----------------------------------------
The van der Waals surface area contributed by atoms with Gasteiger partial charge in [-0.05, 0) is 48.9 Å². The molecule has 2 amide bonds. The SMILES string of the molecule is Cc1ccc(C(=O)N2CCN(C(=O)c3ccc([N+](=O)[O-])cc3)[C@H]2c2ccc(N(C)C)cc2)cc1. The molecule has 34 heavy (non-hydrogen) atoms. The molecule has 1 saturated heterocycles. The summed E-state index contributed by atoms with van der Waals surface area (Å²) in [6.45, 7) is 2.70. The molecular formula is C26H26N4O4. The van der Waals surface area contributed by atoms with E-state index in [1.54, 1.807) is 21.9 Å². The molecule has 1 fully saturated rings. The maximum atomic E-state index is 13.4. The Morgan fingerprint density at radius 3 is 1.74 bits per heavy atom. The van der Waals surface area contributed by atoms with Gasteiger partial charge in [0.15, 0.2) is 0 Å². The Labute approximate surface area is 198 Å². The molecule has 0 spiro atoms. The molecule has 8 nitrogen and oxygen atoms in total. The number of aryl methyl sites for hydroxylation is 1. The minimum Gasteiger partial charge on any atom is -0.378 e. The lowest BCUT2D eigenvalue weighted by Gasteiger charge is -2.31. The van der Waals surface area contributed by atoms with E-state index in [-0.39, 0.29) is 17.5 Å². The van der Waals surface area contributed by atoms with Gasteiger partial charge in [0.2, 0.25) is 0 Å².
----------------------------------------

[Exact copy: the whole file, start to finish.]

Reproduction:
The van der Waals surface area contributed by atoms with Gasteiger partial charge in [-0.05, 0) is 48.9 Å². The molecule has 2 amide bonds. The SMILES string of the molecule is Cc1ccc(C(=O)N2CCN(C(=O)c3ccc([N+](=O)[O-])cc3)[C@H]2c2ccc(N(C)C)cc2)cc1. The molecule has 34 heavy (non-hydrogen) atoms. The molecule has 1 saturated heterocycles. The summed E-state index contributed by atoms with van der Waals surface area (Å²) in [6.45, 7) is 2.70. The molecular formula is C26H26N4O4. The van der Waals surface area contributed by atoms with E-state index in [1.54, 1.807) is 21.9 Å². The molecule has 1 fully saturated rings. The maximum atomic E-state index is 13.4. The Morgan fingerprint density at radius 3 is 1.74 bits per heavy atom. The van der Waals surface area contributed by atoms with Gasteiger partial charge in [0.15, 0.2) is 0 Å². The Labute approximate surface area is 198 Å². The molecule has 0 spiro atoms. The molecule has 8 nitrogen and oxygen atoms in total. The number of aryl methyl sites for hydroxylation is 1. The minimum Gasteiger partial charge on any atom is -0.378 e. The lowest BCUT2D eigenvalue weighted by Gasteiger charge is -2.31. The van der Waals surface area contributed by atoms with E-state index in [-0.39, 0.29) is 17.5 Å². The van der Waals surface area contributed by atoms with Gasteiger partial charge in [0.2, 0.25) is 0 Å².